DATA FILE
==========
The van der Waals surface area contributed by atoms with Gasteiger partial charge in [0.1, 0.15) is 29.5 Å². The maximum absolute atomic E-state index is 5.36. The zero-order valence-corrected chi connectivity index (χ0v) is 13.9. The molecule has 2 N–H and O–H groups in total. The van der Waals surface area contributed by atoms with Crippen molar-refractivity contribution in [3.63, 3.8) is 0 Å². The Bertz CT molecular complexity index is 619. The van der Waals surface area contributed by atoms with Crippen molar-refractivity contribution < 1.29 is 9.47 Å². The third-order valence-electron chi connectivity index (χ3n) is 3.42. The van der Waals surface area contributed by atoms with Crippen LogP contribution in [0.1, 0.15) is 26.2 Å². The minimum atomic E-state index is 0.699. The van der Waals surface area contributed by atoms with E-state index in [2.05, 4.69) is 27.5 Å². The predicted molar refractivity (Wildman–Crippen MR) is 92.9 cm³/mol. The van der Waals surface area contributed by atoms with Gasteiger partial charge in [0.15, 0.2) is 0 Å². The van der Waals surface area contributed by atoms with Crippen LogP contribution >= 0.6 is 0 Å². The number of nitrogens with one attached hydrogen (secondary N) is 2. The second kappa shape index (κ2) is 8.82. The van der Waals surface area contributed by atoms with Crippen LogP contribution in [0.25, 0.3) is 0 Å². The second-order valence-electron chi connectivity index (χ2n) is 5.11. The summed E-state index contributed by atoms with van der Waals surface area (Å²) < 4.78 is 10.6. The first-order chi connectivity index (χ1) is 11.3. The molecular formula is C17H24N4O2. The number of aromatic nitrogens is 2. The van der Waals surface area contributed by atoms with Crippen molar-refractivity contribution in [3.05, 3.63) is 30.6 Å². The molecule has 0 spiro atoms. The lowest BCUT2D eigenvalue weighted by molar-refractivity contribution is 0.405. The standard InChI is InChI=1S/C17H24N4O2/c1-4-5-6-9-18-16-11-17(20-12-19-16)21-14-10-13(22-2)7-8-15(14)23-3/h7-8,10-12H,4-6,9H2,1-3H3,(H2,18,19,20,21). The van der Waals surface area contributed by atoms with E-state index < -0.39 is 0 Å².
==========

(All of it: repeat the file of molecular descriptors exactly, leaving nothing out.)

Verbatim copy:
The van der Waals surface area contributed by atoms with Gasteiger partial charge in [0.1, 0.15) is 29.5 Å². The maximum absolute atomic E-state index is 5.36. The zero-order valence-corrected chi connectivity index (χ0v) is 13.9. The molecule has 2 N–H and O–H groups in total. The van der Waals surface area contributed by atoms with Crippen molar-refractivity contribution in [3.63, 3.8) is 0 Å². The Bertz CT molecular complexity index is 619. The van der Waals surface area contributed by atoms with Crippen molar-refractivity contribution < 1.29 is 9.47 Å². The third-order valence-electron chi connectivity index (χ3n) is 3.42. The van der Waals surface area contributed by atoms with Crippen LogP contribution in [0.1, 0.15) is 26.2 Å². The minimum atomic E-state index is 0.699. The van der Waals surface area contributed by atoms with E-state index in [2.05, 4.69) is 27.5 Å². The predicted molar refractivity (Wildman–Crippen MR) is 92.9 cm³/mol. The van der Waals surface area contributed by atoms with Gasteiger partial charge in [0.15, 0.2) is 0 Å². The van der Waals surface area contributed by atoms with Crippen LogP contribution >= 0.6 is 0 Å². The number of nitrogens with one attached hydrogen (secondary N) is 2. The second kappa shape index (κ2) is 8.82. The van der Waals surface area contributed by atoms with Crippen LogP contribution in [0.25, 0.3) is 0 Å². The second-order valence-electron chi connectivity index (χ2n) is 5.11. The summed E-state index contributed by atoms with van der Waals surface area (Å²) < 4.78 is 10.6. The first-order chi connectivity index (χ1) is 11.3. The molecular formula is C17H24N4O2. The number of aromatic nitrogens is 2. The van der Waals surface area contributed by atoms with Crippen molar-refractivity contribution in [3.05, 3.63) is 30.6 Å². The molecule has 0 spiro atoms. The lowest BCUT2D eigenvalue weighted by molar-refractivity contribution is 0.405. The standard InChI is InChI=1S/C17H24N4O2/c1-4-5-6-9-18-16-11-17(20-12-19-16)21-14-10-13(22-2)7-8-15(14)23-3/h7-8,10-12H,4-6,9H2,1-3H3,(H2,18,19,20,21). The van der Waals surface area contributed by atoms with E-state index < -0.39 is 0 Å².